Eboué calamity masks bigger problems

Meeting with fellow Addict contributors after Saturday’s victory over Wigan, the talk in N5 was of how embarrassing Manu Eboué’s performance had been.

“I don’t agree with booing but that’s the closest I’ve ever come” said my Addict pal, and I knew where he was coming from.

All around me, people were shouting and lambasting the Ivorian and not without good cause.

Coasting around without doing very much when he replaced Samir Nasri, Eboué’s contribution as the game wore on was nothing short of a disgrace. Mis-timed passes, getting in the way of his team-mates and looking like a little boy lost in a man’s world, while the personal vilification was uncalled for, his withdrawal was not before time...

It appeared to me that, after five weeks out and with so few outfield players fit, Wenger had to replace like with like and Eboue is as close to an experienced winger as we had on the bench, despite his lack of fitness.

Of course, the likes of you and I would have loved to have seen Jack Wilshere or Aaron Ramsey come on, given their impressive cameos so far. But with victory so important, I can well understand Arsène Wenger’s pragmatism when a victory was essential.

Why, with 15 minutes left and Eboué’s pride still not ripped to pieces, he didn’t bring on Ramsey, I don’t know, but it says much about how quickly fans will turn on the Ivorian that he was abused so much.

The simple fact is that Eboué has never endeared us – his diving, moaning, play-acting and lack of substantial skill make him no better than a bit-part player who, despite some occasionally impressive crosses, does not bring a huge amount of productivity to the team.

As others have said, anyone better than Wigan and we would have lost on Saturday, and Eboué just happened to be the worst culprit. He’s had four years now to convince us that he can fit into the Arsenal way and that he is way better than some of the other cut-price wingers who would be available and he has failed to impress.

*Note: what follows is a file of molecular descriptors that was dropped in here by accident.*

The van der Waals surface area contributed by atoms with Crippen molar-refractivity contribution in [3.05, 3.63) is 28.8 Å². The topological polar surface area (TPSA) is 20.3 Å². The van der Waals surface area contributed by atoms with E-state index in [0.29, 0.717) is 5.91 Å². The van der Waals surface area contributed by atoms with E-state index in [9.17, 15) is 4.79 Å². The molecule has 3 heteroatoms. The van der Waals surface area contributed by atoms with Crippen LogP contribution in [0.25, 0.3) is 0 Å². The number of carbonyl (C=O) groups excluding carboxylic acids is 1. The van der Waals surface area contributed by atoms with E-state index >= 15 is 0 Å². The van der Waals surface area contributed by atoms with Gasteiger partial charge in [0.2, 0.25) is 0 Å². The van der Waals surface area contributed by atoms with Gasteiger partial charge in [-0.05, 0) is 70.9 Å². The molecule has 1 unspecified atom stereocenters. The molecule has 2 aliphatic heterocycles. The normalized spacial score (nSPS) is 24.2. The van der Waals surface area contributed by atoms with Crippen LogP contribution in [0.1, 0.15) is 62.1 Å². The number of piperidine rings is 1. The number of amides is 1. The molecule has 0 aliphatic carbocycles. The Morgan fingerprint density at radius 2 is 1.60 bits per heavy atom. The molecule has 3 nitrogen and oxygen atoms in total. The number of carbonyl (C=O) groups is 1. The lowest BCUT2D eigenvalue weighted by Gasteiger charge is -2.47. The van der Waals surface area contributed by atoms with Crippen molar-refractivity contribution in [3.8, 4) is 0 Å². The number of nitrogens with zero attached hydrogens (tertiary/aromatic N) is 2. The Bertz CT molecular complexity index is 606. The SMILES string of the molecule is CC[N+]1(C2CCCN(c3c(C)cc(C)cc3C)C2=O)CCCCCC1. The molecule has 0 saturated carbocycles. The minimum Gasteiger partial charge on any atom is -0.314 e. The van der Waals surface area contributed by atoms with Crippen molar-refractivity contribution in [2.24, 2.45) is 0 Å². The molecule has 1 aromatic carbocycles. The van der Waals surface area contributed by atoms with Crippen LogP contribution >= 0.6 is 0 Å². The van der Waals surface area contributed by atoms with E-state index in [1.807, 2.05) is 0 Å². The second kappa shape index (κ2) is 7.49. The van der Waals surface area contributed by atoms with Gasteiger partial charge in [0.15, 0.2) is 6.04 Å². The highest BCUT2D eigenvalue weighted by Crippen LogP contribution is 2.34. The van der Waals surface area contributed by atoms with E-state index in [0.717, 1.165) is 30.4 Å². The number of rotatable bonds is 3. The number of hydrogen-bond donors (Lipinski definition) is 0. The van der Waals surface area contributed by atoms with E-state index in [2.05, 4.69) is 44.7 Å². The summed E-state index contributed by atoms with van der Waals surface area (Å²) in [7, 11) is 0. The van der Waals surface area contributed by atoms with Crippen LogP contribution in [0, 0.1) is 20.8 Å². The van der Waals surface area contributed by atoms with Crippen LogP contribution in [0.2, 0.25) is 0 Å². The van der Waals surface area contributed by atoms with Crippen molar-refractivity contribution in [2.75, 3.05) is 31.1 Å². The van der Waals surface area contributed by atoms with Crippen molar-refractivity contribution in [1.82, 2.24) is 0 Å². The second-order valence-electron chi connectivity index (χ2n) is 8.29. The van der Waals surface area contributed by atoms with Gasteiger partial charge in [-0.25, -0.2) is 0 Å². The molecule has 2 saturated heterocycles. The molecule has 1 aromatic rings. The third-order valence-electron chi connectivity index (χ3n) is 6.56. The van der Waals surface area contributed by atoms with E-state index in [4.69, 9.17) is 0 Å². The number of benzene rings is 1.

Sure, Denilson hit the post, growing into the game as it wore on, Adebayor did the same and RvP also was inches wide.

But, profligate finishing apart, there was a timidity to our performance that suggests we really do have a fight on to retain fourth this season, especially when you see how Aston Villa fought back yesterday. Eboué just happens to typify the ‘don’t care’ impression that too many of our players seem to exhibit.

Whether it’s true or not, the team gives the impression that it lacks heart unless the opponents are glamourous.

Apart from the ongoing lack of a midfield general to protect Cesc Fabregas, we have been decimated in wide positions – Theo Walcott and Tomas Rosicky would be almost certain starters and with Samir Nasri also leaving the fray early, we don’t have anyone else capable of playing wide with aplomb.

Coming top in the Champions League is vital for Arsenal with the number of tricky opponents we could otherwise face in the knockout stages.

But with so many injuries, this really is the time to push Jack Wilshere forward and see how well he can do against Porto. I’ve all but given up on Rosicky taking his place permanently in the side again: his fitness concerns are too persistent.

Wilshere may not be the answer to all our problems, but he’s certainly got to be fast-tracked to give us that unpredictable brilliance we have missed for so long.